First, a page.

[Letters] America at debt’s door: A primerThe economic center of gravity is shifting from West to East as America faces economic problems and China remains the world’s fastest-growing major economy. Do these events signify the eventual end of American predominance? Since embracing market reforms in 1978, China’s economy has averaged over 9.5 percent growth annually. In the last three decades, it has grown tenfold. It overtook the economies of Great Britain and France in 2005, Germany in 2007 and Japan in 2010. China’s economy is predicted to overtake America’s economy within the next decade or two.
These predictions seem reasonable since China’s economy was one-eighth as large as America’s economy a decade ago and now it’s one-third as large. While China continues its long march of uninterrupted economic ascent, America’s economy is faltering.
Almost every year, the American federal government spends more money than it collects in taxes. For the just-finished 2010 budget year, it spent roughly $1.3 trillion more than it collected, which is the second-largest deficit in American history. The largest was the $1.4 trillion deficit in 2009. Both occurred during the Obama administration.
Except during World War II, the federal debt held by the public has never exceeded 50 percent of the nation’s annual economic output.
That is until now. The federal debt held by the public currently represents 62 percent of the nation’s annual economic output. And it’s headed even higher. The Congressional Budget Office estimates it will reach 80 percent by 2035 if current laws prevail. However, if widely expected changes to current law are made, it will reach 90 percent by 2020, 110 percent by 2025 and 180 percent by 2035.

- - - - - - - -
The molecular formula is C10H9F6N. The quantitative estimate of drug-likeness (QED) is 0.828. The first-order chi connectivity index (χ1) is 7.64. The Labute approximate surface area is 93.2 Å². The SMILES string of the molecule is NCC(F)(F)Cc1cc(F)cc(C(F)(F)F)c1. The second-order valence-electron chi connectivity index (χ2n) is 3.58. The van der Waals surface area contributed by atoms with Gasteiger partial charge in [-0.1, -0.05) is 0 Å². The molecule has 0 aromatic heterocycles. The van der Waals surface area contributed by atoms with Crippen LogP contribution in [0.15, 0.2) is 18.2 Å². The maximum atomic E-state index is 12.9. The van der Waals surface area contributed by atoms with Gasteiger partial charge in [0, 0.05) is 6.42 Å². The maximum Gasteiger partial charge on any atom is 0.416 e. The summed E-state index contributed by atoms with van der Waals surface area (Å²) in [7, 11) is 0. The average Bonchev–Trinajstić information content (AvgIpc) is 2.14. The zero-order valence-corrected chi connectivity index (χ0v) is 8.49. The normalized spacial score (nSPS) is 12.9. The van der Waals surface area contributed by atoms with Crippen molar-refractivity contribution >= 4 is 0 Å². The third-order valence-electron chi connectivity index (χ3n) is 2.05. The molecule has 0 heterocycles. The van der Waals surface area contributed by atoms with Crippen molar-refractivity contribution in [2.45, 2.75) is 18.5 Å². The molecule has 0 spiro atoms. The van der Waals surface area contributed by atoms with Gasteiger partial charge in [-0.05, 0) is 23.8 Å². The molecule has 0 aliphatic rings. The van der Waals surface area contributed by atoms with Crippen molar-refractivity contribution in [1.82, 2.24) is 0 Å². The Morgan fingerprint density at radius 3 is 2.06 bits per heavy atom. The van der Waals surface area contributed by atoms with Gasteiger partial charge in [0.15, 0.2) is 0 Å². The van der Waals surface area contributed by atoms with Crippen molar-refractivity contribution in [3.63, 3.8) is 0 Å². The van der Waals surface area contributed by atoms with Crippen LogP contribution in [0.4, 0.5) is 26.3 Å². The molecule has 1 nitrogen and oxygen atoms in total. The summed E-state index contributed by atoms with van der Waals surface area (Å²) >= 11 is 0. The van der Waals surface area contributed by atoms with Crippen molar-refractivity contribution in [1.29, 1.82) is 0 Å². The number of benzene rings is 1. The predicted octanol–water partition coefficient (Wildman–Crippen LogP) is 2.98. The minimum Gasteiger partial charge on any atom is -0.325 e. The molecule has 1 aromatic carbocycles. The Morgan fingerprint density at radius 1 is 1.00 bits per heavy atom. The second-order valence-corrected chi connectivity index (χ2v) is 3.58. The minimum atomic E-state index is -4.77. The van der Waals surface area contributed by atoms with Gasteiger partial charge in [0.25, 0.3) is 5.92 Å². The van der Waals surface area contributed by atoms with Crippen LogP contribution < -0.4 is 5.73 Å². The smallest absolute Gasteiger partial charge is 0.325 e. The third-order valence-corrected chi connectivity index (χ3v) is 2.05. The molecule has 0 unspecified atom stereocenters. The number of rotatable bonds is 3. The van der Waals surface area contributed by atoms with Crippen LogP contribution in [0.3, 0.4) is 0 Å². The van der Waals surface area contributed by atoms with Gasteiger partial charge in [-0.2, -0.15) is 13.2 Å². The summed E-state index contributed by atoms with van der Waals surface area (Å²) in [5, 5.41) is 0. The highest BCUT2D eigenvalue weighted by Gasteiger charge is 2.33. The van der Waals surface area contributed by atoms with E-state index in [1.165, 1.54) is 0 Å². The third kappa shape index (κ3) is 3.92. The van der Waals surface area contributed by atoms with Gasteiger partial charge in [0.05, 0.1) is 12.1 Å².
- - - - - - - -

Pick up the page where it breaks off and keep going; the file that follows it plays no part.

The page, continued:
Under either scenario, the federal debt held by the public will grow faster than the nation’s annual economic output. The more it grows, the more the government will have to borrow. With the government having to pay interest on what it borrows, the added interest will make the debt even larger.
The estimated $600 billion in interest on the federal debt in 2012 is “one year’s worth of defense budget,” said U.S. Admiral Mike Mullen, chairman of the Joint Chiefs of Staff. He predicted that the defense budget will eventually be cut to facilitate the “wave of debt.” U.S. Defense Secretary Robert Gates recently said, “We can’t have a strong military if we have a weak economy.”
The weakening of American military power would not just affect America, but it would also affect those nations that rely on it for their security.
A large body of historical evidence supports the concept that empires rise or fall based on their economies. Take the British Empire, for example. Over a century ago, it expanded from economic to military to political power. At its height, the British Empire controlled roughly a quarter of the world’s land surface. However, Britain’s global dominance ended when its economy crumbled.
We are not exempt. In every era, these fiscal issues are questions of national security and success. American predominance is at debt’s door. It will soon enter if policies aren’t changed.
Bill Costello, M.Ed., the president of U.S.-based Making Minds Matter